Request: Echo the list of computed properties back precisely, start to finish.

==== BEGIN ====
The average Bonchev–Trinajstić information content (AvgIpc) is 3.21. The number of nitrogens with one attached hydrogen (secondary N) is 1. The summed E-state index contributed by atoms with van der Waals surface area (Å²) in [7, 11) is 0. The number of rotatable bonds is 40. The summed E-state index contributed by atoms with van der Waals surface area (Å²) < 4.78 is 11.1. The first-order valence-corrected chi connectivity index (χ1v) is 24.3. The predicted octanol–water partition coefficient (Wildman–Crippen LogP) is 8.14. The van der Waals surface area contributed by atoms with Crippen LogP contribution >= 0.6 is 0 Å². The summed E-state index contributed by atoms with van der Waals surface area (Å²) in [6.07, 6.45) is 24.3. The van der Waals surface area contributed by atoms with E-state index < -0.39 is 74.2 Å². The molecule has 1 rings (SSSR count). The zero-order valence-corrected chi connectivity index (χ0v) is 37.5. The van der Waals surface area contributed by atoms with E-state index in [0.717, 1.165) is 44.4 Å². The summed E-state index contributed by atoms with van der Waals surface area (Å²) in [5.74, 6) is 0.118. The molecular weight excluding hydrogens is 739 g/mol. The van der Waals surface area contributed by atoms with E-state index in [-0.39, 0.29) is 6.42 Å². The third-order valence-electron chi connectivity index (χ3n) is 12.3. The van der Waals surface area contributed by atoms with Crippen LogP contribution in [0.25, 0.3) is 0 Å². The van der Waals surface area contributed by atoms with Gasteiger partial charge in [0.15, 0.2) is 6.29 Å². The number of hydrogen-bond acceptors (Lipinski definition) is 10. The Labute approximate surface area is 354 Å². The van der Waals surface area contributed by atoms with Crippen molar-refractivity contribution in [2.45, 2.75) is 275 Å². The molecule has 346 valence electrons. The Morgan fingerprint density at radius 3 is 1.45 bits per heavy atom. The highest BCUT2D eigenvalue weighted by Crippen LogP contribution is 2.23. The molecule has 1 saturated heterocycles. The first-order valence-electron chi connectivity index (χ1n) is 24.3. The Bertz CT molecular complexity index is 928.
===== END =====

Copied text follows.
The average Bonchev–Trinajstić information content (AvgIpc) is 3.21. The number of nitrogens with one attached hydrogen (secondary N) is 1. The summed E-state index contributed by atoms with van der Waals surface area (Å²) in [7, 11) is 0. The number of rotatable bonds is 40. The summed E-state index contributed by atoms with van der Waals surface area (Å²) < 4.78 is 11.1. The first-order valence-corrected chi connectivity index (χ1v) is 24.3. The predicted octanol–water partition coefficient (Wildman–Crippen LogP) is 8.14. The van der Waals surface area contributed by atoms with Crippen LogP contribution >= 0.6 is 0 Å². The summed E-state index contributed by atoms with van der Waals surface area (Å²) in [6.07, 6.45) is 24.3. The van der Waals surface area contributed by atoms with E-state index < -0.39 is 74.2 Å². The molecule has 1 rings (SSSR count). The zero-order valence-corrected chi connectivity index (χ0v) is 37.5. The van der Waals surface area contributed by atoms with E-state index in [0.717, 1.165) is 44.4 Å². The summed E-state index contributed by atoms with van der Waals surface area (Å²) in [5.74, 6) is 0.118. The molecular weight excluding hydrogens is 739 g/mol. The van der Waals surface area contributed by atoms with E-state index in [-0.39, 0.29) is 6.42 Å². The third-order valence-electron chi connectivity index (χ3n) is 12.3. The van der Waals surface area contributed by atoms with Crippen LogP contribution in [0.25, 0.3) is 0 Å². The van der Waals surface area contributed by atoms with Gasteiger partial charge in [0.15, 0.2) is 6.29 Å². The number of hydrogen-bond acceptors (Lipinski definition) is 10. The Labute approximate surface area is 354 Å². The van der Waals surface area contributed by atoms with Crippen molar-refractivity contribution in [2.45, 2.75) is 275 Å². The molecule has 346 valence electrons. The Morgan fingerprint density at radius 3 is 1.45 bits per heavy atom. The highest BCUT2D eigenvalue weighted by Crippen LogP contribution is 2.23. The molecule has 1 saturated heterocycles. The first-order valence-electron chi connectivity index (χ1n) is 24.3. The Bertz CT molecular complexity index is 928.